The lawmakers claim ending authorization would 'destabilize Iraq, embolden Iran, and strengthen al Qaeda and ISIS.'
The House of Representatives voted on Thursday to repeal the 2002 resolution that authorized the United States to use military force in Iraq. But 160 Republicans voted against the move, claiming it might embolden America's enemies.
The resolution, authored by Rep. Barbara Lee (D-CA) and co-sponsored by nine Republicans and 123 Democrats and the nonvoting Democratic delegates from the District of Columbia and Guam, passed 268 to 161. One Democrat voted no and 49 Republicans voted yes.
Its entire text reads: "The Authorization for Use of Military Force Against Iraq Resolution of 2002 (Public Law 107–243; 50 U.S.C. 1541 note) is hereby repealed."
Congress passed the Authorization for Use of Military Force Against Iraq Resolution of 2002 on Oct. 11 of that year after George W. Bush and his administration falsely claimed Iraq had weapons of mass destruction and strong ties to Al Qaeda terrorists in the wake of the terrorist attacks in the United States on Sept. 11, 2001.
The United States and a coalition of allied troops from other countries invaded Iraq beginning on March 19, 2003.
Though Bush declared victory on May 1, 2003, and the last remaining U.S. troops were withdrawn from Iraq in December 2011, the authorization has remained on the books and has been used to justify subsequent military actions.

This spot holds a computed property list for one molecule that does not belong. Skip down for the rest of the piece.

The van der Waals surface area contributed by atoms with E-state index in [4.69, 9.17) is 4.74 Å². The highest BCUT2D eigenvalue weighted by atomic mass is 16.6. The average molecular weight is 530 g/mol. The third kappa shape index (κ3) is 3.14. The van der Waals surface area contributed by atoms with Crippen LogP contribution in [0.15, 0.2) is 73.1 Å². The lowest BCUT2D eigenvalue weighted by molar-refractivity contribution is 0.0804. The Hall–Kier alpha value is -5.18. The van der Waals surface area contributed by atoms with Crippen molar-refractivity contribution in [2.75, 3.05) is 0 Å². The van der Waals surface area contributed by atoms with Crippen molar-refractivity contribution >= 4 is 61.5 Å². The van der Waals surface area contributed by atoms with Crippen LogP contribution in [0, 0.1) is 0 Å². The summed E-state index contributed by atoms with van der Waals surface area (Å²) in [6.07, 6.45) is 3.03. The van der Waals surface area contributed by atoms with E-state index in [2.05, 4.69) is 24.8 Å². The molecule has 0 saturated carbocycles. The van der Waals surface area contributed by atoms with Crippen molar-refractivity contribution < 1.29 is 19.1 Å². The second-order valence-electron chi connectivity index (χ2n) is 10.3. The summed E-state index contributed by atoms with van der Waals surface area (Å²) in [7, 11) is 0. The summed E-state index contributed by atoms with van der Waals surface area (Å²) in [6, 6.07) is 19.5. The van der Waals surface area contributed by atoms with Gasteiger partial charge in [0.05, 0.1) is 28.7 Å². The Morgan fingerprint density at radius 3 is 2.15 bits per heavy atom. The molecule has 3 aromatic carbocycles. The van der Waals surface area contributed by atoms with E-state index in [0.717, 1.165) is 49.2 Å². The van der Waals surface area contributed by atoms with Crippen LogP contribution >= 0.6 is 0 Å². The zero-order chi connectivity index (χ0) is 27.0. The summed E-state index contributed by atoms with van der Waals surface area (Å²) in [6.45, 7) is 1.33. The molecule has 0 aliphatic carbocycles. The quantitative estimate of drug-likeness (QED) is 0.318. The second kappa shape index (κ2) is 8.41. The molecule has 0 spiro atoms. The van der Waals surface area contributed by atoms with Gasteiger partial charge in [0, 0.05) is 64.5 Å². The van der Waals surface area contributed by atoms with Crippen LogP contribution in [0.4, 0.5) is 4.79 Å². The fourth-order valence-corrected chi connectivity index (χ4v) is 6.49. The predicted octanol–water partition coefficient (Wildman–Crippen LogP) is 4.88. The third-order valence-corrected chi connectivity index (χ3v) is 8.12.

Most recently, Donald Trump cited it as justification for the U.S. drone strike that killed Qassem Soleimani, an Iranian general located in Baghdad, on Jan. 3, 2020.
"Although the threat posed by Saddam Hussein's regime was the initial focus of the statute," the Trump White House claimed, "the United States has long relied upon the 2002 AUMF to authorize the use of force for the purpose of establishing a stable, democratic Iraq and addressing terrorist threats emanating from Iraq."
"It's far past time that we bring our forever wars that have cost thousands of lives and trillions of dollars to an end," Lee said in March. "The 2002 AUMF authorizing military force against Iraq no longer serves any operational purpose as operations carried out under the 2002 AUMF officially ended in 2011."
In the House Foreign Affairs Committee report on June 8 recommending the bill, the majority of committee members wrote:
The Constitution explicitly leaves the power to declare war to Congress, but expansive interpretations of outdated authorizations have caused the legislative branch to functionally forfeit this constitutionally derived responsibility. By repealing the 2002 AUMF, Congress will take a step towards reclaiming its proper constitutional authority over the use of military force.
Many House Republicans agree with the sentiment.
"Discarding irrelevant AUMFs is the best way for Congress to reclaim constitutional powers & strengthen our nation," Michigan GOP Rep. Peter Meijer tweeted in May, after voting to advance the proposal in committee.